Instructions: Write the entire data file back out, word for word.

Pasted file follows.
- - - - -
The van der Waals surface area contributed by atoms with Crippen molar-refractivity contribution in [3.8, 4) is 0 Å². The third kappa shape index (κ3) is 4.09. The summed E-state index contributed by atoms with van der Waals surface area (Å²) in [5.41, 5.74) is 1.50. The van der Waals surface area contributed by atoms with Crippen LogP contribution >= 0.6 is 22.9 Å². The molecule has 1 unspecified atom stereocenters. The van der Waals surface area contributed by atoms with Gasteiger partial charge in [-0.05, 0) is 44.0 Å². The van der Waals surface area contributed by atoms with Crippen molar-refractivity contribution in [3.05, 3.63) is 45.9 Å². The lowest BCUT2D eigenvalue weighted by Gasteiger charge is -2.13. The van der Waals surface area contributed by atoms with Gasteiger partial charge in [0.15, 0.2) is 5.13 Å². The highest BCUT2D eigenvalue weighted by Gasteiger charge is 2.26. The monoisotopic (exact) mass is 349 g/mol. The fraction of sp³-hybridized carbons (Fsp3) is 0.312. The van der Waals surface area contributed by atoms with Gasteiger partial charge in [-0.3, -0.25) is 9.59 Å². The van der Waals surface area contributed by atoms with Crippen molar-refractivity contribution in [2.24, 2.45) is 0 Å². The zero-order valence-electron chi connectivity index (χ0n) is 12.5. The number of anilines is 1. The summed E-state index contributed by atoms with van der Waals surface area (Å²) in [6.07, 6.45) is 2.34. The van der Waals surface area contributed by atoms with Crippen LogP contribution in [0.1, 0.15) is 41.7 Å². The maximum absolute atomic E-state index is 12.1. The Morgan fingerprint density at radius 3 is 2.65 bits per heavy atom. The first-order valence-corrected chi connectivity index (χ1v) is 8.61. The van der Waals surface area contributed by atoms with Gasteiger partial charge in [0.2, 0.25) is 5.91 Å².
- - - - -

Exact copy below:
The van der Waals surface area contributed by atoms with Crippen molar-refractivity contribution in [3.8, 4) is 0 Å². The third kappa shape index (κ3) is 4.09. The summed E-state index contributed by atoms with van der Waals surface area (Å²) in [5.41, 5.74) is 1.50. The van der Waals surface area contributed by atoms with Crippen LogP contribution >= 0.6 is 22.9 Å². The molecule has 1 unspecified atom stereocenters. The van der Waals surface area contributed by atoms with Gasteiger partial charge in [-0.05, 0) is 44.0 Å². The van der Waals surface area contributed by atoms with Crippen molar-refractivity contribution in [3.05, 3.63) is 45.9 Å². The lowest BCUT2D eigenvalue weighted by Gasteiger charge is -2.13. The van der Waals surface area contributed by atoms with Gasteiger partial charge in [0.15, 0.2) is 5.13 Å². The highest BCUT2D eigenvalue weighted by Gasteiger charge is 2.26. The monoisotopic (exact) mass is 349 g/mol. The fraction of sp³-hybridized carbons (Fsp3) is 0.312. The van der Waals surface area contributed by atoms with Gasteiger partial charge in [-0.3, -0.25) is 9.59 Å². The van der Waals surface area contributed by atoms with Crippen molar-refractivity contribution in [2.24, 2.45) is 0 Å². The zero-order valence-electron chi connectivity index (χ0n) is 12.5. The number of anilines is 1. The summed E-state index contributed by atoms with van der Waals surface area (Å²) in [6.07, 6.45) is 2.34. The van der Waals surface area contributed by atoms with Crippen LogP contribution in [0.1, 0.15) is 41.7 Å². The maximum absolute atomic E-state index is 12.1. The Morgan fingerprint density at radius 3 is 2.65 bits per heavy atom. The first-order valence-corrected chi connectivity index (χ1v) is 8.61. The van der Waals surface area contributed by atoms with Gasteiger partial charge in [0.2, 0.25) is 5.91 Å².